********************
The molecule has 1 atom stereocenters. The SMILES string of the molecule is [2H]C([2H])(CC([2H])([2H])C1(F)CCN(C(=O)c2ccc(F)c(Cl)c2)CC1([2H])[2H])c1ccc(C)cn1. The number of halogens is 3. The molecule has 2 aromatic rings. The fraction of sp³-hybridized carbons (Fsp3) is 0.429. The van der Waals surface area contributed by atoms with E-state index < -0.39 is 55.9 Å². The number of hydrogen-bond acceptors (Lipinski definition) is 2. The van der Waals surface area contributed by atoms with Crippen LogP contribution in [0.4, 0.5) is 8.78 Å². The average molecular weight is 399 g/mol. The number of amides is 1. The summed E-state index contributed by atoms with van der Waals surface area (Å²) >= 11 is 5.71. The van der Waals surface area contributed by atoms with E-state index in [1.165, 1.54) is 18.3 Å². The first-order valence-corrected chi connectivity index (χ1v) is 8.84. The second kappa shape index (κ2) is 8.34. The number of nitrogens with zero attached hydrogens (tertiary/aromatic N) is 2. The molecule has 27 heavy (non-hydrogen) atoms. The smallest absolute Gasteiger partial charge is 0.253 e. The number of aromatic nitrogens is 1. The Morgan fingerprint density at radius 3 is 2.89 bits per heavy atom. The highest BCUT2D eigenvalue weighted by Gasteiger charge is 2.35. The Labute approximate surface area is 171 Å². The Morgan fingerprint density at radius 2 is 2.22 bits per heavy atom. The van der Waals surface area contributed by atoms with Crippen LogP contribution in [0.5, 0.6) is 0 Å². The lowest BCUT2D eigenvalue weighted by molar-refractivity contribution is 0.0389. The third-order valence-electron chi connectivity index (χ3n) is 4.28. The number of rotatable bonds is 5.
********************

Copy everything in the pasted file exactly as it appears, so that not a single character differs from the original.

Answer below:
The molecule has 1 atom stereocenters. The SMILES string of the molecule is [2H]C([2H])(CC([2H])([2H])C1(F)CCN(C(=O)c2ccc(F)c(Cl)c2)CC1([2H])[2H])c1ccc(C)cn1. The number of halogens is 3. The molecule has 2 aromatic rings. The fraction of sp³-hybridized carbons (Fsp3) is 0.429. The van der Waals surface area contributed by atoms with E-state index < -0.39 is 55.9 Å². The number of hydrogen-bond acceptors (Lipinski definition) is 2. The van der Waals surface area contributed by atoms with Crippen LogP contribution in [0.4, 0.5) is 8.78 Å². The average molecular weight is 399 g/mol. The number of amides is 1. The summed E-state index contributed by atoms with van der Waals surface area (Å²) >= 11 is 5.71. The van der Waals surface area contributed by atoms with E-state index in [1.165, 1.54) is 18.3 Å². The first-order valence-corrected chi connectivity index (χ1v) is 8.84. The second kappa shape index (κ2) is 8.34. The number of nitrogens with zero attached hydrogens (tertiary/aromatic N) is 2. The molecule has 27 heavy (non-hydrogen) atoms. The smallest absolute Gasteiger partial charge is 0.253 e. The number of aromatic nitrogens is 1. The Morgan fingerprint density at radius 3 is 2.89 bits per heavy atom. The highest BCUT2D eigenvalue weighted by Gasteiger charge is 2.35. The Labute approximate surface area is 171 Å². The Morgan fingerprint density at radius 2 is 2.22 bits per heavy atom. The van der Waals surface area contributed by atoms with Crippen LogP contribution in [0.5, 0.6) is 0 Å². The lowest BCUT2D eigenvalue weighted by molar-refractivity contribution is 0.0389. The third-order valence-electron chi connectivity index (χ3n) is 4.28. The number of rotatable bonds is 5.